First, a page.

Menu Close

Safari to Devonthink iPad
Since I first wrote about using DEVONthink Pro Office in my law practice, ... Read More

Clip from Safari (iOS) to DEVONthink (Mac)

Scrivener for lawyers
WordPerfect 5.1 is legendary among tech geeks of a certain age, and still ... Read More

Writing Legal Briefs with Scrivener

devonthink thumbnail
Easy navigation, powerful AI, and quick search make DEVONthink a nice alternative to ... Read More

DEVONthink for Lawyers

Amazon Finally Makes It Easy to Reset the Furthest Read Location on Your Kindle

Kindle furthest read location

If you share your Kindle account with someone, it could be a headache to read a book that the other person has already read. The problem? If you use Amazon’s Whispersync technology, your Kindle will think that the furthest read location is the end of the book (or wherever the previous reader left off). I previously wrote about the convoluted process you could use to reset the furthest read location on your Kindle. Fortunately, Amazon has now come up with a much easier way to reset the furthest read location.

You will need a computer to do this. After signing into your Account from a web browser, go the “Your Account” drop down menu on the right side of the screen (next to the search box), and select “Manage Your Kindle.” When your list of books comes up, choose “Clear furthest page read . . .” Simple as that.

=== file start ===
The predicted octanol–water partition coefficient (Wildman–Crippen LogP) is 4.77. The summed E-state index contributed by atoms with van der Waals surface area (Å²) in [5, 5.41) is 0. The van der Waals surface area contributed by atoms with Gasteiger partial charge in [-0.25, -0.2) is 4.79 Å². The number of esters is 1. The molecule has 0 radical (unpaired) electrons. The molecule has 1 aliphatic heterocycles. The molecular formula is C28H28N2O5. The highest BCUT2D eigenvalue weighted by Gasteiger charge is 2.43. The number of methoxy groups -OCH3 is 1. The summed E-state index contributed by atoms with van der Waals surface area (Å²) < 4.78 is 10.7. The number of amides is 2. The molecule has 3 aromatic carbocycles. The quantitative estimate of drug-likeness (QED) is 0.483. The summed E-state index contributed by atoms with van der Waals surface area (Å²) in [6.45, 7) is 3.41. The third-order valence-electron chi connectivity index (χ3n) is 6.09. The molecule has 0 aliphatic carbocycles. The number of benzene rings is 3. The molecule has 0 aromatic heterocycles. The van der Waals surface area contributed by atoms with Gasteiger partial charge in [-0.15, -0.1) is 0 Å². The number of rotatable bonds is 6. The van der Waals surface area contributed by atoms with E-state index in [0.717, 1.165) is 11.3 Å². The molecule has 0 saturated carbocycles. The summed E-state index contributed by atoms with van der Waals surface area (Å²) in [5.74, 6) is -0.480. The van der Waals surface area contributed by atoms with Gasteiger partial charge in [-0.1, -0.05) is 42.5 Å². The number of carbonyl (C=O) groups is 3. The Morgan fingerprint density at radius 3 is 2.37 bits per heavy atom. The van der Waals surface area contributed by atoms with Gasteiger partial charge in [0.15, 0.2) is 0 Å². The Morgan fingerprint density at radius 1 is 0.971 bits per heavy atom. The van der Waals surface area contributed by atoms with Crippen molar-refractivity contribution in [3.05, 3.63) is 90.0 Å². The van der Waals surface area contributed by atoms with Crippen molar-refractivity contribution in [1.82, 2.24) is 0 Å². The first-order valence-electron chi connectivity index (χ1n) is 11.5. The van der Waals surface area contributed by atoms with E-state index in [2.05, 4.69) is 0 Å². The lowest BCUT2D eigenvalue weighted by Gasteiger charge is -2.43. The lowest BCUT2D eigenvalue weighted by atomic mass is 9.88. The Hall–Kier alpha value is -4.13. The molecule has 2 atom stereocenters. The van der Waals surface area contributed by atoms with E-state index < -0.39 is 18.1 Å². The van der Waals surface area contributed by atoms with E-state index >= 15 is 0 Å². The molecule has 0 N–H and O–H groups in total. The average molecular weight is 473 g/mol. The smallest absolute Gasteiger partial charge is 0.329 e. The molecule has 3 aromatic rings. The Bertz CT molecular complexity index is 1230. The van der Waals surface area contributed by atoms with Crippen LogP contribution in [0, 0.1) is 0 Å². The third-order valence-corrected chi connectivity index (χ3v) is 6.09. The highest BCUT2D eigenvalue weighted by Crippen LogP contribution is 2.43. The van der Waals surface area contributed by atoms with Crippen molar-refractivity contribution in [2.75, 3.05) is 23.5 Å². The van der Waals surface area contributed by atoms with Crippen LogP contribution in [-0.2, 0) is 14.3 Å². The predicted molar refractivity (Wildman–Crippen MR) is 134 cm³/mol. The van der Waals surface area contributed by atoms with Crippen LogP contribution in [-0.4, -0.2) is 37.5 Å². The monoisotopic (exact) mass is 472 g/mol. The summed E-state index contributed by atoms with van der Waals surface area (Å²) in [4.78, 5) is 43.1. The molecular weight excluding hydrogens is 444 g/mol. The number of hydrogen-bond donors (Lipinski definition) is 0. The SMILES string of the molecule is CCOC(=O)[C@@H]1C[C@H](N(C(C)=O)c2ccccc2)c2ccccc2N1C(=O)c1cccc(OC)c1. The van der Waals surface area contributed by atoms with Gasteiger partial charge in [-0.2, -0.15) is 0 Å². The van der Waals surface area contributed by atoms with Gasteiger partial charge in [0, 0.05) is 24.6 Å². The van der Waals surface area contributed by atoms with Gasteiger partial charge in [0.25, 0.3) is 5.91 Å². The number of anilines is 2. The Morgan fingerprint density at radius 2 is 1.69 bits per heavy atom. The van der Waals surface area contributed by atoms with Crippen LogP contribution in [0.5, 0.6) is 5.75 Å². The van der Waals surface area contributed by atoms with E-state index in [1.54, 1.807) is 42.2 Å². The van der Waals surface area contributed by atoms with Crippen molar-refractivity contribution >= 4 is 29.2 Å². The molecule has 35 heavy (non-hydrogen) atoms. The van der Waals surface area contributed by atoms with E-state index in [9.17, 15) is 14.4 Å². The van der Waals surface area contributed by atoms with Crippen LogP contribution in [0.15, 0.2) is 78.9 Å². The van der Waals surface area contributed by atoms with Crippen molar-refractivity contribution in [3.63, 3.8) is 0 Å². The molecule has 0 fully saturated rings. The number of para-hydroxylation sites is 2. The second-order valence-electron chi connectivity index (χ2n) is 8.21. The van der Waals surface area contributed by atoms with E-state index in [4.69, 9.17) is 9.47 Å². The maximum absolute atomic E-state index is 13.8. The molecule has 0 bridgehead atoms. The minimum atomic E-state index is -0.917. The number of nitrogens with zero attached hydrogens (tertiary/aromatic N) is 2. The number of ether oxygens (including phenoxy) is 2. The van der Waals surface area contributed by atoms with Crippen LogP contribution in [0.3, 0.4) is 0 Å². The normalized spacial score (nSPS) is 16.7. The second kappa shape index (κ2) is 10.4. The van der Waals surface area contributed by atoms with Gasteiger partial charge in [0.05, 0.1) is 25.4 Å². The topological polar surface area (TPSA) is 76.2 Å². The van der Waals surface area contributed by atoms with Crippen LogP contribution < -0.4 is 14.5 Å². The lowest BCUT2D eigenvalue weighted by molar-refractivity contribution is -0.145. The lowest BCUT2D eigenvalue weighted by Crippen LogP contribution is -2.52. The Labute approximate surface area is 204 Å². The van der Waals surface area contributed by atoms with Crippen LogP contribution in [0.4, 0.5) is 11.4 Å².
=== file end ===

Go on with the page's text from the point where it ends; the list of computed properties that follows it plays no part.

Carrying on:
How many of you share a Kindle account with someone else? My wife and I are currently on a single account. We have different tastes in books, which means that my book list is filled with numerous titles that I’ll never read. I’d love to Amazon give us the ability to filter a book list on a per user basis. I doubt we’ll ever see that, though, because Amazon doesn’t really have vested interested in making it easier for multiple users to read a single book.

Thanks to Lauren and JMichael, who commented on the previous post on this topic, and alerted me that Amazon had finally added in this functionality.

© 2016 40Tech. All rights reserved.

Theme by Anders Norén.